interpreted because that one part of the statute, it says shall be required. another part of the statute says if in the exercise of their judgment they don't have to repeal it there could be no consequences to them for the decision not to repeal. stuart: that absolves them of liability. judge napolitano: this is a political fig leaf rushed for the legislature by governor cuomo and republicans as well as democrats because they wanted to create the false impression they were doing something to keep people safe. in reality this will not make anybody safer. it will invade privacy and it will give a false sense of security and that will make people less safe. stuart: before you go i know you want to get into this but before you go at 11:00 this morning some democrats hold a press conference and say please end the debt ceiling. no more debt ceiling. you don't like that. judge napolitano: what do they mean? the treasury could borrow whatever it wanted by statute and not need an authorization?
this would -- it is not constitutional but it would take 180 degrees from the rule of the road before the federal reserve. and the congress had to approve each and every borrower including the amount borrowed, interest paid and identity of the lender. the purchaser of the bond. these people, secretary of the treasury to borrow whatever it wants? stuart: i believe so. i have not heard the wording. judge napolitano: we are marching toward greece even faster than now. stuart: is it for your learning greek? you are laughing. i don't know. judge napolitano: thank you very much. stuart: we will take it. thank you very much. next, the chief of police in a new york town. he is for gun control and when you hear his personal story you may understand why. he is coming up next.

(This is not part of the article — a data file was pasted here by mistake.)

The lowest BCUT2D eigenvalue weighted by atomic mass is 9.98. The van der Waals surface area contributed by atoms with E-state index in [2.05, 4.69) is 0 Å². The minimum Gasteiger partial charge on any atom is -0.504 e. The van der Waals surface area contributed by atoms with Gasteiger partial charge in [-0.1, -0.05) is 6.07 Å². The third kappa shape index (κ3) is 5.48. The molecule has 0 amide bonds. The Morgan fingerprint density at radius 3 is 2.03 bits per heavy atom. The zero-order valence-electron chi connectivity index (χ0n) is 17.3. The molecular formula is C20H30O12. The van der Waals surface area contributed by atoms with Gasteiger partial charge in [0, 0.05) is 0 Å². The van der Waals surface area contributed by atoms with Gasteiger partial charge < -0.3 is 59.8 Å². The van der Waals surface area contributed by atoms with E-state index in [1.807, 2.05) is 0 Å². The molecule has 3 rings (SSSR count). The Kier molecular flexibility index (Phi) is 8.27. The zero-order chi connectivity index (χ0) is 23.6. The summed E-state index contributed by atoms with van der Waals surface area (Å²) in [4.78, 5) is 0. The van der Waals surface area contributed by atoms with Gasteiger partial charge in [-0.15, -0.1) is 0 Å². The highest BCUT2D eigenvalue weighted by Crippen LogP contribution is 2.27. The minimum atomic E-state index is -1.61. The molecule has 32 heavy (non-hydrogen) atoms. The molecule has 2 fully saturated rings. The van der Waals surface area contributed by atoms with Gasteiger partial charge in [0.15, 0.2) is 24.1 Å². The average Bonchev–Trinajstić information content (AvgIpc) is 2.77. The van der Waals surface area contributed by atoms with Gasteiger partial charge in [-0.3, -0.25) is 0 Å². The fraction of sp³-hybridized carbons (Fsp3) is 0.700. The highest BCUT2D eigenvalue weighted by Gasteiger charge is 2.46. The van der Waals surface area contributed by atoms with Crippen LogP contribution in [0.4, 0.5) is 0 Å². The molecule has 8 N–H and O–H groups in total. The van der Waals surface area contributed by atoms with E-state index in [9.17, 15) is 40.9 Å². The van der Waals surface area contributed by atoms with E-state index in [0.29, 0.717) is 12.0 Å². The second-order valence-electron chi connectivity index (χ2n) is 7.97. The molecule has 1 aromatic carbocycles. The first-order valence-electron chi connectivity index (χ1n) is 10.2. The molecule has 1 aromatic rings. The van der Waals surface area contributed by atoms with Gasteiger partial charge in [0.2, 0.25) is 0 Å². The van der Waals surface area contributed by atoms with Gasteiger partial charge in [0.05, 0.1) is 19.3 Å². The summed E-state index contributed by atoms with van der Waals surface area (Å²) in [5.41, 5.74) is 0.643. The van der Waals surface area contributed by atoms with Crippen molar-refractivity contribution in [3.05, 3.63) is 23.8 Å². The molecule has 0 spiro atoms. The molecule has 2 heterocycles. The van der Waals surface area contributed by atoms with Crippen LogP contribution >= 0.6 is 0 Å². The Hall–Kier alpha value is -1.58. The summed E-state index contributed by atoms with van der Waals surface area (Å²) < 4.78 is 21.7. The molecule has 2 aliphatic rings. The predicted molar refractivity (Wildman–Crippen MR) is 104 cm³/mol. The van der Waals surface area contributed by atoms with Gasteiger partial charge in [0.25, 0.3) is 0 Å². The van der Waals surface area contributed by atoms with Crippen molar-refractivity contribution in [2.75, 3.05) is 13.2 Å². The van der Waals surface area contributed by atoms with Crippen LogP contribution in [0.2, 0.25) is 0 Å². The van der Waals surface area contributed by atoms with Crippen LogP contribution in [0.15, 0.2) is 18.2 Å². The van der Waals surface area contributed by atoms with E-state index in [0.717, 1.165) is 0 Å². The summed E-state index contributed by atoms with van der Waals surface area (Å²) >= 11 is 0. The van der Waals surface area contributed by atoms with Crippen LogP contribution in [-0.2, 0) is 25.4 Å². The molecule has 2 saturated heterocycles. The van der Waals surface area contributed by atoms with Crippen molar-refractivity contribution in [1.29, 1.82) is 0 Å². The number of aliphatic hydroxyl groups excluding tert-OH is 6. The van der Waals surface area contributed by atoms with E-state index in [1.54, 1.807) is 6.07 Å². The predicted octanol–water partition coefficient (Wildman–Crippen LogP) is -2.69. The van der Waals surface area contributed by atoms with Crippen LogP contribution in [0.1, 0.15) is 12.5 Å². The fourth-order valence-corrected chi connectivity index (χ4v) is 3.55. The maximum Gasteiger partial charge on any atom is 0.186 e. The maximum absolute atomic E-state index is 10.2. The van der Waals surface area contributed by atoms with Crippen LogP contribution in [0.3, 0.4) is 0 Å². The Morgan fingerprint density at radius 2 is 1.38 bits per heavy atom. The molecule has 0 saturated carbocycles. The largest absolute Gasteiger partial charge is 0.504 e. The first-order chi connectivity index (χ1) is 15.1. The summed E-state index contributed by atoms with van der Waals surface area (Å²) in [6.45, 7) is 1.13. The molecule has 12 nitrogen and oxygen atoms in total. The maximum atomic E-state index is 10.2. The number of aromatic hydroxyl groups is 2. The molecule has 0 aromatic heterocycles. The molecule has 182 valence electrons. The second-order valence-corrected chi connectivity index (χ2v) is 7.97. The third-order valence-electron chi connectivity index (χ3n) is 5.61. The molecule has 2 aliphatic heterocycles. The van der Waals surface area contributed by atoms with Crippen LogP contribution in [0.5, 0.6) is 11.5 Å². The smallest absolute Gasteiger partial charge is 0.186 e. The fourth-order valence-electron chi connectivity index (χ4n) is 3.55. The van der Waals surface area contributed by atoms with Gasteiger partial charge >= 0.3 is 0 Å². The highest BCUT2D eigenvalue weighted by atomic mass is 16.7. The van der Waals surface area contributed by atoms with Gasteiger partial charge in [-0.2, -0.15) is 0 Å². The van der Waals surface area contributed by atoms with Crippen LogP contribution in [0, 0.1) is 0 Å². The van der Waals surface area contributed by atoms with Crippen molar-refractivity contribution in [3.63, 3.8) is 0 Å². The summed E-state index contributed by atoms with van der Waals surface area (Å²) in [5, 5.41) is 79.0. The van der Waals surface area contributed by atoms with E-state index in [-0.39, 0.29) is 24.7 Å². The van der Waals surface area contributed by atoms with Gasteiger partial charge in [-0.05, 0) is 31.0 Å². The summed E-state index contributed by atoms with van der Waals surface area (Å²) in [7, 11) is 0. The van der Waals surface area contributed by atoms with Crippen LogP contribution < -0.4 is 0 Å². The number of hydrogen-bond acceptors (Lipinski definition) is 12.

stuart: it went up like a rocket and coming down today. we're talking chipotle, big loser today. earnings missed estimates. that is bad news on wall street. higher food costs partially to blame. stock is down $15. here is a fast food chain with some good news, wendy's, profits beat thanks to a few new menu items, shares of wendy's virtually unchanged. munchkins could be headed to malibu. dunkin donuts plans to open stores in 2015 in malibu.
stuart: duncan doughnuts in california right now. that will change. the company is looking franchisees'. they will open 300 new franchises in america. the team clothing store five below blaming hurricane sandy for missing estimates but the stock is up $1.32. new york police chief who supports gun control. what? customers didn't like it. so why do bas do it? hello? hello?! if your bank doesn't let you talk to a real person 24/7, you need an ally. hello? ally bank. your money needs an ally.